Positive boomboer On Mar 17, 2011, boomboer from Cape Town
South Africa wrote:

Pachypodium namaquanum is called "Halfmens" in Afrikaans which means Half-man. The name stems from the folklore of an African tribe called the Nama. Some of the tribe once occupied better land in what is now Southern Namibia. A bloody conflict drove them into the Richtersveld which is a rocky desert wasteland. They kept looking northwards, towards their homeland and the gods took pity on them, turning them into plants with heads forever turned to the north.
It only grows in the Richtersveld region in South Africa and Southern Namibia in an arid, rocky environment with little to no rainfall and some cool Atlantic fogs providing moisture. This is why the frilly head of leaves is handy in trapping moisture from the fog - which runs down the smooth trunk into the soil. The bark is brilliant white to reflect the intense light and heat (up to 120 F in summer) in its natural region. It is thorny and posionous to ward off snacking insects and baboons.
The plants grow only on Southern slopes (Southern Hemisphere) since they are cooler and the leafy heads point northwards to get maximum sunlight similar to those of the Chilean cactus, Copiapoa cinerea.
They appreciate a mineral rich well-draining soil since this is typical of their native rocky slopes. Bone meal in the soil and a half strength kelp-based fertilizer also goes down well. Small plants germinate and grow in between rocks and dry grassy tufts - so if you have a small plant - do not stick it in an overexposed full-sun position - rather place it in a hot, sunny location between larger pots so that it gets some direct sun, but not all day long. This is true for hotter areas - if you live in a cooler place - more sun is needed. Only water regularly when it is in leaf.
It can grow quickly (in succulent terms) if conditions are perfect, but anything from a foot in trunk length upwards earns you bragging rights.

Positive BayAreaTropics On Aug 9, 2007, BayAreaTropics from Hayward, CA wrote:

A staple now at C&S shows. Mine has been through it all. Left outside in a pot a couple of winters.It survived.Overwatered a spring or two, and the roots rotted.It survived. Grown outside for a few summers it didnt grow very much.
Now,I have it on the windowsill of a large southwestern facing window. This is where it is now putting on some size. In contrast to watering in our cool summers outdoors,in the blazing heat next to the window it enjoys much summer water and a little amount of fertilizer. A plant with little more than leaves in the late 90's,it's now has a trunk of 8". Even with the best care i doubt it would much more than 14" in 8 or 9 years time.Keeping it alive is easy,getting to grow large takes exacting conditions!

Positive thistlesifter On Dec 16, 2005, thistlesifter from Vista, CA wrote:

Plant grows in full sun on south-facing white wall in coastal San Diego. CA.

Inconsistent with typical information available on greenhouse grown p. namaquanum our experience has seen this survive winters with up to 35 inches of rain. It grows out in well drained mound. It flowers most years.
It is about 15"tall , 25 years old and has survived night temperatures for short periods at 26 degrees F.

A remarkable plant species. It is dormant from mid-June thru mid-September.

It really began to grow after putting it out into the soil from a greenhouse environment where it grew for 10 years.

Positive palmbob On Aug 23, 2004, palmbob from Acton, CA (Zone 8b) wrote:

THis plant will grow well in zone 10a in southern California, but my zone 9b was a bit too marginal for it... survived a few winters, but one particularly cold, rainy one rotted it. Have a friend with one in zone 9b though in a particularly nice draining soil and has survived 4 years so far (slow grower!). Loses leaves every fall and comes back in spring. So far no flowers, though.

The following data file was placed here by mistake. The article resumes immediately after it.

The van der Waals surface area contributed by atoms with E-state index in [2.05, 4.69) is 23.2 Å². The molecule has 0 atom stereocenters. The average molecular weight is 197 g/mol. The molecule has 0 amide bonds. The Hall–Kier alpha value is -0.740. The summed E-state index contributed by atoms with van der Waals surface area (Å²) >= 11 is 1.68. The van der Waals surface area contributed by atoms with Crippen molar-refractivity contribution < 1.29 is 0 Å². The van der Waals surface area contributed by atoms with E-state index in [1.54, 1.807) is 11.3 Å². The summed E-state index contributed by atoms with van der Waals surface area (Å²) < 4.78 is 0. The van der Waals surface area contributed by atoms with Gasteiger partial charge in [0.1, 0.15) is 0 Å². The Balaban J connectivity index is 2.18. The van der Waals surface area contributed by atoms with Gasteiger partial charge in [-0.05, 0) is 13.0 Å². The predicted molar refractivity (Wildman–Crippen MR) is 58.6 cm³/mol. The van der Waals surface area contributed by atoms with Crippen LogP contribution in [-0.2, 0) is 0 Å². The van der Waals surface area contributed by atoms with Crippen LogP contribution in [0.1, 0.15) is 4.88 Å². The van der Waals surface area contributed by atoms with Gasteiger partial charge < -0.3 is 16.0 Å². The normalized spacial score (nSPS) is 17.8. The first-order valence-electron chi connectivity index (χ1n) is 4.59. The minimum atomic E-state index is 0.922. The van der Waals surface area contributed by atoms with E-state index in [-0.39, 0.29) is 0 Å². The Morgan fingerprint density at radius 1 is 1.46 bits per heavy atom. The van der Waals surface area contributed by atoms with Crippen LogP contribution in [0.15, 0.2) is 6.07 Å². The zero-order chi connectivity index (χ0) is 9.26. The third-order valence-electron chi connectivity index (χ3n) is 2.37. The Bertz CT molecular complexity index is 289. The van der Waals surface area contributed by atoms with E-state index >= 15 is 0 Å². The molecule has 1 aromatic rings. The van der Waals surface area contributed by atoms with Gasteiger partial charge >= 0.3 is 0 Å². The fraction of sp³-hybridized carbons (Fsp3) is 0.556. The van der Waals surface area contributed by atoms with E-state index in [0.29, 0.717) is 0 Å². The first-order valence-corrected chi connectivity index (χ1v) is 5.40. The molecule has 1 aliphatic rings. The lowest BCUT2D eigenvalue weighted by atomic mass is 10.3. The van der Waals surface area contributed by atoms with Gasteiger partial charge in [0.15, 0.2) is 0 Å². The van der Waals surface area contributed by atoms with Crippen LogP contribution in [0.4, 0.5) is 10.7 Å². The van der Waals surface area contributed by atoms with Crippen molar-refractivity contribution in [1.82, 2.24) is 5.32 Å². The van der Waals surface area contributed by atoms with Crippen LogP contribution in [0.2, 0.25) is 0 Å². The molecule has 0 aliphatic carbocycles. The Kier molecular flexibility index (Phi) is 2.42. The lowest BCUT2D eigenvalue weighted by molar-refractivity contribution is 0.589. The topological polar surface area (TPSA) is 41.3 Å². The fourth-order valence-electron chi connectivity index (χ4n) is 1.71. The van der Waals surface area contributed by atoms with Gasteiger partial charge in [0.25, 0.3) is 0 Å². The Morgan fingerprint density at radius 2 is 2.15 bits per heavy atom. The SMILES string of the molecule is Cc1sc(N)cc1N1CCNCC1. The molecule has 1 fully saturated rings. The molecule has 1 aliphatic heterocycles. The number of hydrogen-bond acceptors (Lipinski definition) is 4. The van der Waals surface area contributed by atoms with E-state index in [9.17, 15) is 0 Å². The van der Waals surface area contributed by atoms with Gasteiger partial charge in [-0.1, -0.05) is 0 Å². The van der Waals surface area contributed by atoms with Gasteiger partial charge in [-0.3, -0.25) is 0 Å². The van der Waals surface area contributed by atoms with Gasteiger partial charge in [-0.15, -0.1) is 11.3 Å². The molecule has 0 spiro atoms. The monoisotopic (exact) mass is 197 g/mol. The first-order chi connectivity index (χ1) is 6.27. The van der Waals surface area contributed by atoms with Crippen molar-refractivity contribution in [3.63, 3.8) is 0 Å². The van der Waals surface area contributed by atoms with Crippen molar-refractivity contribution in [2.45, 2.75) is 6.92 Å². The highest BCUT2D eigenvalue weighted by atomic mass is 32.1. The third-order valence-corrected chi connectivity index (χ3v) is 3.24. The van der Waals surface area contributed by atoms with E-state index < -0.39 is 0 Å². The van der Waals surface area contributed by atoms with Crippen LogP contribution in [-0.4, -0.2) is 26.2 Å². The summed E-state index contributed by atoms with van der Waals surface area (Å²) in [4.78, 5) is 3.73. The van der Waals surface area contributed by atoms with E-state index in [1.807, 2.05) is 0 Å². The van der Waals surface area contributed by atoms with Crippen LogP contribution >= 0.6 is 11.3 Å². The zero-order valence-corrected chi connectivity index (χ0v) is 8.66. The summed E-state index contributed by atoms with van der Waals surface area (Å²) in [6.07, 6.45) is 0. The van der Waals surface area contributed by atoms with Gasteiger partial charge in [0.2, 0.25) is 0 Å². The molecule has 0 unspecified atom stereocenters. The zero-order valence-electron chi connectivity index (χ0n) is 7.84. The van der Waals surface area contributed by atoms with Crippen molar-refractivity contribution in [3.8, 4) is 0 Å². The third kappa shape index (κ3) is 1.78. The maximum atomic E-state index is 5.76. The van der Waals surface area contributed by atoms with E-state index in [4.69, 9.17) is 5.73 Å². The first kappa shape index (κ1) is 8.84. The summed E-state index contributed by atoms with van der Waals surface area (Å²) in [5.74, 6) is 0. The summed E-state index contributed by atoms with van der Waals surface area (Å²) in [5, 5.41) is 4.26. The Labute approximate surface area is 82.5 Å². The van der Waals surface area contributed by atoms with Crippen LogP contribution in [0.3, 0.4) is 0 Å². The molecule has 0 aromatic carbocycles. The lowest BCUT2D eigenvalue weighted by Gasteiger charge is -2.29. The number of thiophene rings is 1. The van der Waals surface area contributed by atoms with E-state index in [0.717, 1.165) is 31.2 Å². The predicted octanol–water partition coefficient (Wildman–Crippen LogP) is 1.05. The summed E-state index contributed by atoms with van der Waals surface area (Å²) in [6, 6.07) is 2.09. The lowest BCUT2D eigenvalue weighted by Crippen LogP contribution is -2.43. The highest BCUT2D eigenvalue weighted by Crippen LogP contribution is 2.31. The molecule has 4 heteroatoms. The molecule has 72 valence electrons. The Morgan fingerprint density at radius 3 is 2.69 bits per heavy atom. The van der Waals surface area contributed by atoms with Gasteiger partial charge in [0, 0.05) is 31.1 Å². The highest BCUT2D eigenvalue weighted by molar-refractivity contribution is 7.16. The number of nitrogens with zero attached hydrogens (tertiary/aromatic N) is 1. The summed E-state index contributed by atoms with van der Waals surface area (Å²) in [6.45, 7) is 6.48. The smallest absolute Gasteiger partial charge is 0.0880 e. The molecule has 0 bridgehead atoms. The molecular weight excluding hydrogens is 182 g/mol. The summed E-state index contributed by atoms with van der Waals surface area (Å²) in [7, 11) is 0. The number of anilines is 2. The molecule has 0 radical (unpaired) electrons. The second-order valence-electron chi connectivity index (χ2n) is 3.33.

Positive Happenstance On Oct 1, 2003, Happenstance from Northern California, CA wrote:

In its native South Africa Pachypodium namaquanum is known as Halfmens or Half a Man because of the apparent nodding of the head as if in conversation.

The species curves toward the sun (North in S. Africa) during winter when it has leaves in order to increase photosynthesis. It remains dormant during the heat of the South African summer. This accounts for the characteristic curvature of the stem.

Blooms infrequently with yellow tubular flowers beginning at approximately 6 years old and 12 tall given all the right conditions. The example I have in my collection is of unknown age and 8 tall.

Positive lynxx On May 26, 2003, lynxx wrote:

Indigenous to an extremely limited portion of South Africa this specialized succulent is known also known as Ghost-man. If moderatately watered in winter and little or no water is given in summer the plant will grow relatively fast, addition of diluted organic liquid fertilizer and/or hoof-and-horn meal to the plant at the beginning of the growing season (winter months, may start early and end in late spring if high humidity is experienced, not recomended though!) the stem can experience an annual growth rate of 4+ cm's. Commencement of the growing season is heralded by the shooting of new leaves. Plants like a light misting of the leaves in the evenings 2 or 3 times a week and a good deep water about once every 2 weeks in the growing season if the air is very dry, less so if humid, carefull watering is needed then as the plant may rot. If the roots rot through overwatering the plant is fairly easy to re-establish. Summer watering should commence after fruiting when the plant begins to drop its leaves.The most striking and attractive member of the genus. It is more frost hardy than one might think and can take winter temperatures to -4C if such frosts are not a regular occurence, otherwise greenhouse is best. Not a houseplant!!!!!

Regional...

This plant has been said to grow in the following regions:

Phoenix, Arizona
Simi Valley, California
Spring Valley, California